Shaw, Fritz Snyder, Harmond
Swank, Raymond Smick, Frank
Sullivan, Paul Talbott. Vernon
Terwell, Walter Terwill, John
Ulam, Leo Ulam. W. E. Ulam,
Joseph Ungar, Clay Ulam. Jack
Ulam, Peter Ulam, Thomas L.
Weaver, Lawrence W o m a e k,
Bradford W. Wynter, Norman
The 1949 officers are: William
Cox. w.m.; Clifford ient, a.w.;
Gordon Clark, j.w.; Carl M. Hill,
treas.; Bud Gaulke, sec.; Frank
Elrod. s.d.; Ralph Little, J.d.;
Verlon Cook, i.s.; Ravmond
Hays, J.s.; Jack Ulam. Marshall;
Fritz Snyder, tyler; and Huron
The Order of the Eastern Star
lodge was founded In 1898. Three
of the original charter membei-s
still living are: Mrs. William F.
Harris. Mrs. J. p. Smick. and
Mrs. Nettie Levens.
Mrs. Marion Gill is worthy ma
tron and W. Frank Brown is wor
thy patron of the local Eastern:
Star lodge. .
Members of the Eastern Star
Janice Andrews, Helen Ballen-
tine, Jean McGee Barton, Cora
Beyers. Herbert Beyers, Ann
Bell, Frank Blattner, Ruth Blatt
ner, Elsa Bollenbaugh. Elton Bol
lenbaugh, Ermil Briggs, Bona
Briggs, Adah Brown. W. Frank
Brown, Ethel Bullivant, Frances
Coleman, Helen Couglar, Robert
L. Couglar, Huron Clough, Doro
they Cox, Lois DeWald, Texia
Dunn, Doris Edwards. Allene El
rod, Amy Eslow, Anne Gabel,
Marion Gill, Maude Glover, Wy
nona Hall, LeRoy Hanson, Peg
gy Hanson, Evelyn Harry, Clar
ance Hartley, Laura Hartley, L.
E. Henninger, Svlvia Henninger,
Carl M. Hill, Florence Hill, Leo
na Hill, Jeanne Hoffman, LeMary
Hodgkinson, Ruth Jackson. Au
gusta Johnson, Donn Nell Kent,
Mildred Long, Bessie McCabe.
Guy McGee, Margaret McGee.
Ruth Manning. Gladys Michaels.
Lawrence Michaels, John Mont
gomery, Pearl Montgomery,
Gem Moore, June Nicholas, Win
nifred Pelham, Nina Pietzold,
Louise Plnckney, Eva Poole, Ira
Poole, Sadie Poole, Ada Rav
mond, Etta Shaw, Vivian Shaw,
Flora Smick. Florence Smith. I.n.
cia Snyder. Maggie Snyder. Jes
sie St. Clair, Mary Stock, Bvrde
Sullivan, Frank Sullivan, Millie
Sullivan, Evelyn Swlngley, Lenor
Tison, Amanda Ulam, Audrey
Ulam, Carol Ulam. Clav Ulam.
John Ulam, Pete Ulam. "Lola
Ulam, Pearl Ulam. Ruby Ulam,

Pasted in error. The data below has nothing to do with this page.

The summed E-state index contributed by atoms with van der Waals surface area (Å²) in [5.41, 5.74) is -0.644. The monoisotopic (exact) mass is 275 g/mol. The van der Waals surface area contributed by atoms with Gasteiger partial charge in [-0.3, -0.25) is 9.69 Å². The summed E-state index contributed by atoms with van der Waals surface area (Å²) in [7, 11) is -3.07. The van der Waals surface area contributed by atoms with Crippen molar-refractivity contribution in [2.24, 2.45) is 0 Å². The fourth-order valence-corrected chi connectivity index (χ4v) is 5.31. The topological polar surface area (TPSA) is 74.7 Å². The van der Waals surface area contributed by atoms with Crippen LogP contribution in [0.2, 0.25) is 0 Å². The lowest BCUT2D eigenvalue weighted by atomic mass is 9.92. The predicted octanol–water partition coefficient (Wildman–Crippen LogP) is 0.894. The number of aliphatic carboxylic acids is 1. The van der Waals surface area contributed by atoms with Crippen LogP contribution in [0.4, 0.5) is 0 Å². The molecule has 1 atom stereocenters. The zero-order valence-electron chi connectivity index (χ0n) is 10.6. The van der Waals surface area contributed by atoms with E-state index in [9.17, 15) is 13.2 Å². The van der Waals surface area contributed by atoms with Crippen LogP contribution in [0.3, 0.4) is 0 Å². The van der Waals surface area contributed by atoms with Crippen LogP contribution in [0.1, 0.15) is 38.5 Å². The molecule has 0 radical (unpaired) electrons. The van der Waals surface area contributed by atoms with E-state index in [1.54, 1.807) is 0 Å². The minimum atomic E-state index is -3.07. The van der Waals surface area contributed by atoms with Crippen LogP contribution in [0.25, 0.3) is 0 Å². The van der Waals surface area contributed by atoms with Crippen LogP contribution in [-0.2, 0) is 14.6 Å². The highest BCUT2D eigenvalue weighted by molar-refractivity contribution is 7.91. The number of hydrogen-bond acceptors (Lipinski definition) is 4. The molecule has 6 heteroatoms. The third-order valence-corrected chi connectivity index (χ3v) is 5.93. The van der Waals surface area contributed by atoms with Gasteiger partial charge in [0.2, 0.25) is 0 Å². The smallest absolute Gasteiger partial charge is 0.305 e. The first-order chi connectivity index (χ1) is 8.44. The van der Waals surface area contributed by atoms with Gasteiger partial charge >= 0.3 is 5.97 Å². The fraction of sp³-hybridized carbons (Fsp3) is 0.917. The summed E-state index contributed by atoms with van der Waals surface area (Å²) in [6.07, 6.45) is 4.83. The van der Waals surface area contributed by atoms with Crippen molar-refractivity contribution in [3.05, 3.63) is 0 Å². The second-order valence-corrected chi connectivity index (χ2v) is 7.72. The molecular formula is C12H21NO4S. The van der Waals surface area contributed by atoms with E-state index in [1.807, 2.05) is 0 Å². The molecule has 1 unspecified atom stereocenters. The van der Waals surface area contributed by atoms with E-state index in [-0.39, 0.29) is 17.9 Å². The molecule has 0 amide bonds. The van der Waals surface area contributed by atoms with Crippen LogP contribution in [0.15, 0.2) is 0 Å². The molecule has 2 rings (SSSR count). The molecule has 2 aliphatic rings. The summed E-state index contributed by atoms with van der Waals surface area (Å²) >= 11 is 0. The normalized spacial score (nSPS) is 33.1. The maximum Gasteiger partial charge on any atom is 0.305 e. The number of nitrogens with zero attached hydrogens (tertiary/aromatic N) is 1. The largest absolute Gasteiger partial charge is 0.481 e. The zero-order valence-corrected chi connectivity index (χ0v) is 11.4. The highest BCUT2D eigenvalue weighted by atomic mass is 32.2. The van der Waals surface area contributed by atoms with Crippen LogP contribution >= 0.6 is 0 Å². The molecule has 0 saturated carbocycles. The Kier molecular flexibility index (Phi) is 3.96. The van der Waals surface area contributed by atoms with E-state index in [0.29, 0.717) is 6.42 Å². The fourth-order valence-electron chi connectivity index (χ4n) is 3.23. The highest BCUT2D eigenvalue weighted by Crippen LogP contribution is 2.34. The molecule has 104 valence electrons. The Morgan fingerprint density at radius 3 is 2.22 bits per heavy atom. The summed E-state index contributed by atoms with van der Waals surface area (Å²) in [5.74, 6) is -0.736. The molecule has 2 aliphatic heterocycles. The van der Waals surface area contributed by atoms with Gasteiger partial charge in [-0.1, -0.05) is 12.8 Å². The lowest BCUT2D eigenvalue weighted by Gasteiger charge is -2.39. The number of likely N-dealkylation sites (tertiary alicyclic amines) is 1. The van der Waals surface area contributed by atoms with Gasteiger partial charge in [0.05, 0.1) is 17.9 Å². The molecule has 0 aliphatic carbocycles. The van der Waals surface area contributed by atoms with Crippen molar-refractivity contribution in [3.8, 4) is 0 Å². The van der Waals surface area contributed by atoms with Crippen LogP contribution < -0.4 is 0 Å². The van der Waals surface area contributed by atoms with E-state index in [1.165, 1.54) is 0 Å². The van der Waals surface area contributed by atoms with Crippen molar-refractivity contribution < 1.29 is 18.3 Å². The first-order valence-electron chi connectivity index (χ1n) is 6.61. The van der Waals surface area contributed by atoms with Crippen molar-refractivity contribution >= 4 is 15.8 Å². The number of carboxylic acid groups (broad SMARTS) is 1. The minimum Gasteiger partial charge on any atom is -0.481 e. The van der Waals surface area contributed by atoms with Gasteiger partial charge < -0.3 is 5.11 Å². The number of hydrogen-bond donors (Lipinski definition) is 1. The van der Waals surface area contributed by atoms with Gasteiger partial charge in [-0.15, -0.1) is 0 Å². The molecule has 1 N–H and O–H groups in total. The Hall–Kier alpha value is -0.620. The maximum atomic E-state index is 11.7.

Wm. Ulam. Elizabeth Unger, J.
A. Unger. Emma Wamslev. T. L.
Weaver, Zola Weaver. Clara
Weaver, Clara Willis, Henrietta
Wilson, Mexla Winn. Lillian Wo-
mack, Marilyn Wynter. Claude
Howard. Ethel Conrad, Roy Con
rad. Frank Elrod, Marv Gaulke,
Cliff Kent. Freda Little. Ralph
Little. Mildred Ritter and Milton
ROSEBURG. OREGON THURSDAY. SEPT. , 194
I . V ft--- XTu.
17 ... f
aaa i if ii Hi nan m In mm TtiaT i i il run
MASONIC HALL RISES The members of the Masonic lodge at Canyonville have mat each
Sunday to work on their new Maionic hall. The men, divided Into work groups, are treated to
picnic suppers prepared by members of the Eastern Star social club. Cornerstone laying cere
monies for the new building are scheduled for Saturday, Sept. 10.
farm on Lake Pend Drellle, de
scribed the life of Charlotte's
She said Charles Burns, 67, kill
ed Saturday night while he lay
on a couch, "told me they dldn t
need any more than they had."
But she said the Burns home
"was unclean in my opinion, and
the children didn't have anything.
"I have seen the children aleep
out under the trees during a cold
night in blankets I wouldn't put
my pet dog on."
everai officers testified that
'Rich, dark, and
cate and coffee -team
! EASY DEVIL'S FOOD !
Girl 'Never Had
SANDPOINT, Idaho VP A
15-year-old girl charged with the
hammer slaying of her father was
described as a girl who "never
Bewildered and apparently
frightened, Charlotte Burns lis
tened at a preliminary hearing .;.If ' .J. J . ."...